I was twelve when I saw the photo
The photo was of my maternal grand-mother, Mamie. She was sitting at a dinner table, laughing out loud, her head thrown back a little. The meal is over, napkins careless on the table. The laughing woman adds joie de vivre. My mother looked at it for a moment and said, “Mamie gave wonderful dinners. She was the heart and soul of the party.”
My grandmother as a party animal was totally unexpected. I’ve described Mamie recently in my memoir as a thrifty, tall and vitreous stick of a woman.
I was not a favoured grandchild
Mamie seemed never pleased to see me and I steered clear of her. So I saw an opportunity.
“Mamie’s in the garden; I’ll show her, the photo,” I said.
“NO, no. Don’t do that, you will upset her.”
Mum tried to explain. The past was a place adults didn't like to visit for the present
didn't measure up.
Years later when I was twenty-one and just about to leave for Hong Kong, Mum uncharacteristically snapped at me for endlessly crooning the hit song Those Were the Days.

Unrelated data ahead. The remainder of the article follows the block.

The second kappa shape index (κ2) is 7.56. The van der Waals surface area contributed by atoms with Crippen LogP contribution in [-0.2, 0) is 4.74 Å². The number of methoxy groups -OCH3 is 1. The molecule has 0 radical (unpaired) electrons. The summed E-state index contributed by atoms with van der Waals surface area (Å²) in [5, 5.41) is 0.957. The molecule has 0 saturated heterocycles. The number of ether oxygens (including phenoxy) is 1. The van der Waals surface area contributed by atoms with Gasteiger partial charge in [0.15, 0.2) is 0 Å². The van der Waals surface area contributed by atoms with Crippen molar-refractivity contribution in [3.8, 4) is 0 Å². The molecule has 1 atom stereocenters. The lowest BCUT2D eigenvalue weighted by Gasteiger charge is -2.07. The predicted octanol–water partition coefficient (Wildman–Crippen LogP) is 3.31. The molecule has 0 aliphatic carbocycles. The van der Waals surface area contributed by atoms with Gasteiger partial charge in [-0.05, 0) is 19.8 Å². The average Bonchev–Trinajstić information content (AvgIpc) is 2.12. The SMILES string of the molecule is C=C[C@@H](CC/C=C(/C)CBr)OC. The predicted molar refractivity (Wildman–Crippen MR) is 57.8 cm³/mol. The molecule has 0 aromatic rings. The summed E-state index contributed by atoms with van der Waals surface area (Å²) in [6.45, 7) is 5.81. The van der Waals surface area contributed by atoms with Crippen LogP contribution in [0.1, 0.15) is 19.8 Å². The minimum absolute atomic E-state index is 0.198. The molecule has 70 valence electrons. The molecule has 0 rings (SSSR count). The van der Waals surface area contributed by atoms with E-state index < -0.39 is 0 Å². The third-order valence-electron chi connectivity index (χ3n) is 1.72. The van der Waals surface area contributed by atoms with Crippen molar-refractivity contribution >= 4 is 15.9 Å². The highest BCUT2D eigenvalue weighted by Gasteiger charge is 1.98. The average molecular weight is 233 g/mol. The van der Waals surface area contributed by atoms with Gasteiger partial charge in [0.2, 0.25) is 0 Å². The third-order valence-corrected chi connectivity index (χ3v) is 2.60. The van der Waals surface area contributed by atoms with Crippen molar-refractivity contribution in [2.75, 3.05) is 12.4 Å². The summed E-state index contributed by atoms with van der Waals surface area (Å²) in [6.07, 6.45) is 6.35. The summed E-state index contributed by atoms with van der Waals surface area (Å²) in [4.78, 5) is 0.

Russian folksong goes down well in Russia
Days after that exchange with Mum, I was rolling across the starry steppes of Siberia, singing the song with great gusto to Russians on the Trans-Siberian Railway. They loved it because they were drunk as Tsars and because it was originally a Russian folk-song.
Recently, and now in my sixties, when I started
to write memoir
I thought of my mother, my grandmother, that photo and that song. Revisiting the mopey, self-indulgent lyrics of Those Were the Days, I have to wonder what were we thinking! But I also thought about messages that the past was a place to visit with trepidation.
Bullshit, my friends
Like life itself, the past is what we make it. How we imagine the future is seldom objective, how we remember the past isn't either. With hindsight we can use perspective and examine life and celebrate our success, for survival is success; warts and all! My generation has even earned the right to sing that silly song, unlike Mary Hopkin when she first sang aged eighteen!